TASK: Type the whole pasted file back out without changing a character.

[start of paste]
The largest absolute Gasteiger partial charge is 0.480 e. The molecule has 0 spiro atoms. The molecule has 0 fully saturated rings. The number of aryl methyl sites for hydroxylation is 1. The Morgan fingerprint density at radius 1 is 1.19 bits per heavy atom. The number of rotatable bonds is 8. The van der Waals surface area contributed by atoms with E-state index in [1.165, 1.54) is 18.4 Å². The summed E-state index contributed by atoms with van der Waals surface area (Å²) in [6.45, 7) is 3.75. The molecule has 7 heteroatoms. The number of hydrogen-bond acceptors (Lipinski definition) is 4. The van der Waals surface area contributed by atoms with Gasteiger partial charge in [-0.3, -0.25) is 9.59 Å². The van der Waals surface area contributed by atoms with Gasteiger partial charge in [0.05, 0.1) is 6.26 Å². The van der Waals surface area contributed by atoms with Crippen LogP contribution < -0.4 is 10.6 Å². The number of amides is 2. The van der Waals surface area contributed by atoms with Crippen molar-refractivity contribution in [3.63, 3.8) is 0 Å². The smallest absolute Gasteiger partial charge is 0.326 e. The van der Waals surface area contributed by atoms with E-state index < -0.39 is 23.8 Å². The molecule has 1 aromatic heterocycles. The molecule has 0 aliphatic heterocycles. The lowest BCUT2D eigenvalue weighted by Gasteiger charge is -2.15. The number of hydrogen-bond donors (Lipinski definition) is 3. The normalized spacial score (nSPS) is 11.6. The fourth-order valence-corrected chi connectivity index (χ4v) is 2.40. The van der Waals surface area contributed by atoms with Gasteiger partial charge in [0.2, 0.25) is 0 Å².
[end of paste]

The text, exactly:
The largest absolute Gasteiger partial charge is 0.480 e. The molecule has 0 spiro atoms. The molecule has 0 fully saturated rings. The number of aryl methyl sites for hydroxylation is 1. The Morgan fingerprint density at radius 1 is 1.19 bits per heavy atom. The number of rotatable bonds is 8. The van der Waals surface area contributed by atoms with E-state index in [1.165, 1.54) is 18.4 Å². The summed E-state index contributed by atoms with van der Waals surface area (Å²) in [6.45, 7) is 3.75. The molecule has 7 heteroatoms. The number of hydrogen-bond acceptors (Lipinski definition) is 4. The van der Waals surface area contributed by atoms with Gasteiger partial charge in [-0.3, -0.25) is 9.59 Å². The van der Waals surface area contributed by atoms with Gasteiger partial charge in [0.05, 0.1) is 6.26 Å². The van der Waals surface area contributed by atoms with Crippen LogP contribution < -0.4 is 10.6 Å². The number of amides is 2. The van der Waals surface area contributed by atoms with Crippen molar-refractivity contribution in [3.63, 3.8) is 0 Å². The smallest absolute Gasteiger partial charge is 0.326 e. The van der Waals surface area contributed by atoms with E-state index < -0.39 is 23.8 Å². The molecule has 1 aromatic heterocycles. The molecule has 0 aliphatic heterocycles. The lowest BCUT2D eigenvalue weighted by Gasteiger charge is -2.15. The number of hydrogen-bond donors (Lipinski definition) is 3. The normalized spacial score (nSPS) is 11.6. The fourth-order valence-corrected chi connectivity index (χ4v) is 2.40. The van der Waals surface area contributed by atoms with Gasteiger partial charge in [0.2, 0.25) is 0 Å².